IT HAS, for many years now, been a criticism, even a complaint,
about Rananim (and perhaps about the D.H.Lawence Society of
Australia itself) that it has been much too involved with
what is known in some circles as "The Darroch Thesis".
Yet, to the extent that Rananim (and Australian
interest in Lawrence generally) is concerned about what happened
when Lawrence came to Australia in 1922, and indeed what his
Australian novel Kangaroo is about, is the extent to which
such a focus and emphasis are both inevitable and proper.
That is not to say that rival or counter-interpretations
and criticism of the "Thesis" should be ignored.
Far from it. It is a major disappointment that such criticism
and counter-interpretations have not come forward, at least
until the recent CUP editions, and not for inclusion and balance
In particular, no one, not even the CUP editors,
have advanced any credible or substantive alternative argument
about how else a real secret army found its way into Kangaroo.
Yet the full case for the "Darroch Thesis"
has also not been put forward, until now (though "the
best argument" was advanced in Rananim 7-8/1, "Nothing
to Sniff At"- see elsewhere in this site). So there are
omissions on both sides.
It is an aim of this new section that it will
start, if not a debate, then at least establish a forum for
possible discussion on this important - indeed, vital - aspect
of Lawrence scholarship, both here and overseas. Comments
therefore are welcome, and a facility (click
will be provided in the hope that some discussion will indeed
be generated. On my part, I welcome any opportunity to react
However, rather than simply republish in this
section a representative selection of the articles and book-extracts
that have been written, for and against, the so-called "Darroch
Thesis", I have decided to do something rather different,
something that I think will add substantially to what is already
in the public arena.
From almost the beginning of the research into
this matter I have maintained a diary of the progress and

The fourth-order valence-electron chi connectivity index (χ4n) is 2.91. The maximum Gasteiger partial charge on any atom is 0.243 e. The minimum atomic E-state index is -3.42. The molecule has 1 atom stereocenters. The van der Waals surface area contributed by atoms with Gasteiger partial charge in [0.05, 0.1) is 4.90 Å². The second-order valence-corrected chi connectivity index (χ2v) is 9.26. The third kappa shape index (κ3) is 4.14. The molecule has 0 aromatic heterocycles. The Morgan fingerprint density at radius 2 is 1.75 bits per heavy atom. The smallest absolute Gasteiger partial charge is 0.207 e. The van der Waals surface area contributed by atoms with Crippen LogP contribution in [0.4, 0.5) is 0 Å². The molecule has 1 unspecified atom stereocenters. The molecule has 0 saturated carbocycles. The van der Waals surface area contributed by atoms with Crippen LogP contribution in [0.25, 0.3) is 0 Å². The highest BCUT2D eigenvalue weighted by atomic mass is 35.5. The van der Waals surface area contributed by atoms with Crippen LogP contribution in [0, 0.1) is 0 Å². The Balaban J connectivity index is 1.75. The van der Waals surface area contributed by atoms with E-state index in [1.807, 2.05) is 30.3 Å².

result of that research. This was begun following the experience
I had assisting my wife Sandra in her research into the life
of Lady Ottoline Morrell for her biography, Ottoline. I also
edited that work, and in doing so realised how useful it would
be to have a day-by-day diary of the research - in other words,
as well as the cards and notes generated, and the text written,
it would be of enormous help to have a complete record of
that research, both to augment and check the material unearthed,
and to demonstrate how it was done.
As it turned out (for what I discovered was
totally unanticipated) the diary, now in its 26th year, has
become the main repository and record of the results of that
research, and a document of interest (I believe) in itself.
In particular, it does one thing that should
be of interest to those who care about Lawrence, Australia
and Kangaroo. It shows how and where I - and others, for I
was by no means alone in this labour - came across the material
that goes to make up, and underpin, the "Darroch Thesis".
(The term "The Darroch Thesis" was
coined by my colleague Dr Andrew Moore in circumstances that
will become clearer as the diary unfolds.)
The diary was not begun immediately, and in
fact slowly emerged from a more general record of my day-to-day
activities, only assuming separate format some considerable
time into the project.
Needless to say, the entries herein have been
edited so as to eliminate some non-germane material and to
contract what could be conveyed more briefly. Included, in
the places indicated, are non-diary materials, such as extracts
from letters and published articles, and, in particular, additional
explanatory explanations and comments (in italics).
The diary takes several twist and turns, as
outlined in the entry dated 28/5/02. It is now going in a
direction - for it is ongoing - that strikes out into very
new territory. So new, in fact, that no name has yet been
invented for the concept, as far as I know.
What we had hitherto known as "a diary"
records what has happened in the past. It is history, entombed
and passive. What follows, after the entry of 29/5/02, is
still a record of what has transpired, but it is no longer
merely just the online reproduction of that past.
It is, after 29/5/02, something rather more
alive and active, even interactive.
In Kangaroo, Lawrence made use of the diary
technque to turn reality into "fiction", or at least
to explore the fiction-form which that "reality"
might be turned to. So it is perhaps appropriate, and it is
certainly an apt departure point, for this new digital format.
But, first, we should begin at the beginning,
in the era of old technology.
to access the diary, please be patient, it is a
very long diary covering 26 years!
to go to: Part 1, September 1972- March1990
to go to: Part 2,
1990 - May 2002
to go to: Part 3, May 2002 onward